7, Orme Court,
Bayswater Road, W. 2.
16th August, 1939.
Sir Walter Citrine.
My dear Friend,
I have received your very kind letter of yesterday's date, and am very grateful for all you have done to enable my children Nora and Robert to be brought to England,
I am going to take the liberty of speaking to you in this letter about a problem of organisation, asking you to pardon for the labour which, by its length, this letter involves in translation.
The point is, friend Citrine, that in France work is being found for Spanish refugee metalworkers, and as the National Federation of Metalworkers in that country is controlled by the Communists, the latter are giving preference in this work-finding to their friends, with the object of giving the impression that they alone are giving any thought to the refugees. Pascual Tomás, General Secretary of our Spanish Metalworkers' Federation, raised the question with our French brother Federation, without getting anywhere. He has also raised it with Jouhaux, and he tells me that he has not replied. Would you be able, through the I.F.T.U., to intervene to the end that all metalworkers are given consideration, without regard being had to the fact whether they are members of the Unified Socialist Party of Catalonia (Third International) and whether they hold a Spanish Communist Party card? Because there is more to it, comrade Citrine. The Communists, at whose orders Negrín and Lamoneda are working, are distributing the funds which they have removed from Spain to the benefit of those who obey their orders easily. We who have the courage to accuse them of being directly responsible for the tragedy in Spain (and how many, without saying this to them, are in agreement with us! - the majority of the refugee Socialists as we can prove) we are entirely abandoned. If they are also able to obtain facilities in France so that they can go round giving employment to their own people, leaving the rest to rot in the concentration camps, the results are going to be catastrophic for our International.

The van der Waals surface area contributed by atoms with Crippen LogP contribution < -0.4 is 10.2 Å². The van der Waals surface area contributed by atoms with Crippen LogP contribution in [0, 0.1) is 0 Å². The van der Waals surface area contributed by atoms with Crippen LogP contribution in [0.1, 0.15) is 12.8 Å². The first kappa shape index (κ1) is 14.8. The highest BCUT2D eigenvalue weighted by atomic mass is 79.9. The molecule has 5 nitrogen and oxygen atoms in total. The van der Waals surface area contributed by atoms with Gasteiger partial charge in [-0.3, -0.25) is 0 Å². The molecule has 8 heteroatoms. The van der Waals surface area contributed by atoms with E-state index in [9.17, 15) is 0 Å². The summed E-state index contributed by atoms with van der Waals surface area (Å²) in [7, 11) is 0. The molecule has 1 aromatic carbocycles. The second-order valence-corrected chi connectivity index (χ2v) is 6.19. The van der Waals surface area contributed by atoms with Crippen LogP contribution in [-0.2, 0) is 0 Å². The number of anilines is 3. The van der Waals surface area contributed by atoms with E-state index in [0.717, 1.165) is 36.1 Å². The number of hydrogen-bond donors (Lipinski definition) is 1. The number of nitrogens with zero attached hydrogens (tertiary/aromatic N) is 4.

You will recall that at the 1936 Congress in London, the Spanish delegates, of which I was one, defended the inclusion of the Russian Unions in our organisation. The methods used in the war have taught us the tremendous danger which this involves for the whole working class, and for myself I do not wish to bear the responsibility that it will be able to be said that, knowing the facts, we have remained silent. The Communists throughout the world help their own, and none but their own. Their own are those who suit Stalin. Are we who are not Communists going to give them opportunities for doing their work? For in France that is what is happening with the Spanish refugee metalworkers.
Do you think that the I.F.T.U. would be concerned in getting to know all this at first hand? and to see if it was worth the trouble of attempting to put it right?
I am putting this to you in your capacity as President of the I.F.T.U., asking you once again to pardon you for the trouble to which it may put you.
(signed) W. Carrillo